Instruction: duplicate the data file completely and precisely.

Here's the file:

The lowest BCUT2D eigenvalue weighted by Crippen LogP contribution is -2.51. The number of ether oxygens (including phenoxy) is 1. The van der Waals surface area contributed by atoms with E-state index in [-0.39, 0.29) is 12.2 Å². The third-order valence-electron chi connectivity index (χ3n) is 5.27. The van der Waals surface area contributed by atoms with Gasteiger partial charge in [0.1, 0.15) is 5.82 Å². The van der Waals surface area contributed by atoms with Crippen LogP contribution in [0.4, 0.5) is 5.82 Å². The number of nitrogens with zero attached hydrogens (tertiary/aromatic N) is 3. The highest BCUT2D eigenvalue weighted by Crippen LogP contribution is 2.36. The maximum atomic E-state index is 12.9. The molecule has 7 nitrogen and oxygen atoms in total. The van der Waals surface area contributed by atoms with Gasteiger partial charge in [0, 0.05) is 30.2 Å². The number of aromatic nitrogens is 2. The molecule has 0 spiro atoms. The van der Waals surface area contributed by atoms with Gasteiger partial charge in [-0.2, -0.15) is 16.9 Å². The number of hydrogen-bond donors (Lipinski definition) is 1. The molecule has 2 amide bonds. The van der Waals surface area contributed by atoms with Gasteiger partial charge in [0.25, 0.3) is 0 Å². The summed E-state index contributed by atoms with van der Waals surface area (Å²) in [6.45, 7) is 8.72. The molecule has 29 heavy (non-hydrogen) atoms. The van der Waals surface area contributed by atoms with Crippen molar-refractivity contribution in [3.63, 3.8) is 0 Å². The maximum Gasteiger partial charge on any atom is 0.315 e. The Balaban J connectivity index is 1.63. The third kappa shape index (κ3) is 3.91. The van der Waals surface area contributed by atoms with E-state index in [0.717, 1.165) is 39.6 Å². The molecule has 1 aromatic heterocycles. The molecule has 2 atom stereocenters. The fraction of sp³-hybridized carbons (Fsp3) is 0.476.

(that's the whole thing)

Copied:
The lowest BCUT2D eigenvalue weighted by Crippen LogP contribution is -2.51. The number of ether oxygens (including phenoxy) is 1. The van der Waals surface area contributed by atoms with E-state index in [-0.39, 0.29) is 12.2 Å². The third-order valence-electron chi connectivity index (χ3n) is 5.27. The van der Waals surface area contributed by atoms with Gasteiger partial charge in [0.1, 0.15) is 5.82 Å². The van der Waals surface area contributed by atoms with Crippen LogP contribution in [0.4, 0.5) is 5.82 Å². The number of nitrogens with zero attached hydrogens (tertiary/aromatic N) is 3. The highest BCUT2D eigenvalue weighted by Crippen LogP contribution is 2.36. The maximum atomic E-state index is 12.9. The molecule has 7 nitrogen and oxygen atoms in total. The van der Waals surface area contributed by atoms with Gasteiger partial charge in [0, 0.05) is 30.2 Å². The number of aromatic nitrogens is 2. The molecule has 0 spiro atoms. The van der Waals surface area contributed by atoms with Gasteiger partial charge in [-0.2, -0.15) is 16.9 Å². The number of hydrogen-bond donors (Lipinski definition) is 1. The molecule has 2 amide bonds. The van der Waals surface area contributed by atoms with Gasteiger partial charge in [0.25, 0.3) is 0 Å². The summed E-state index contributed by atoms with van der Waals surface area (Å²) in [6.45, 7) is 8.72. The molecule has 29 heavy (non-hydrogen) atoms. The van der Waals surface area contributed by atoms with Crippen molar-refractivity contribution in [3.63, 3.8) is 0 Å². The maximum Gasteiger partial charge on any atom is 0.315 e. The Balaban J connectivity index is 1.63. The third kappa shape index (κ3) is 3.91. The van der Waals surface area contributed by atoms with E-state index in [0.717, 1.165) is 39.6 Å². The molecule has 1 aromatic heterocycles. The molecule has 2 atom stereocenters. The fraction of sp³-hybridized carbons (Fsp3) is 0.476.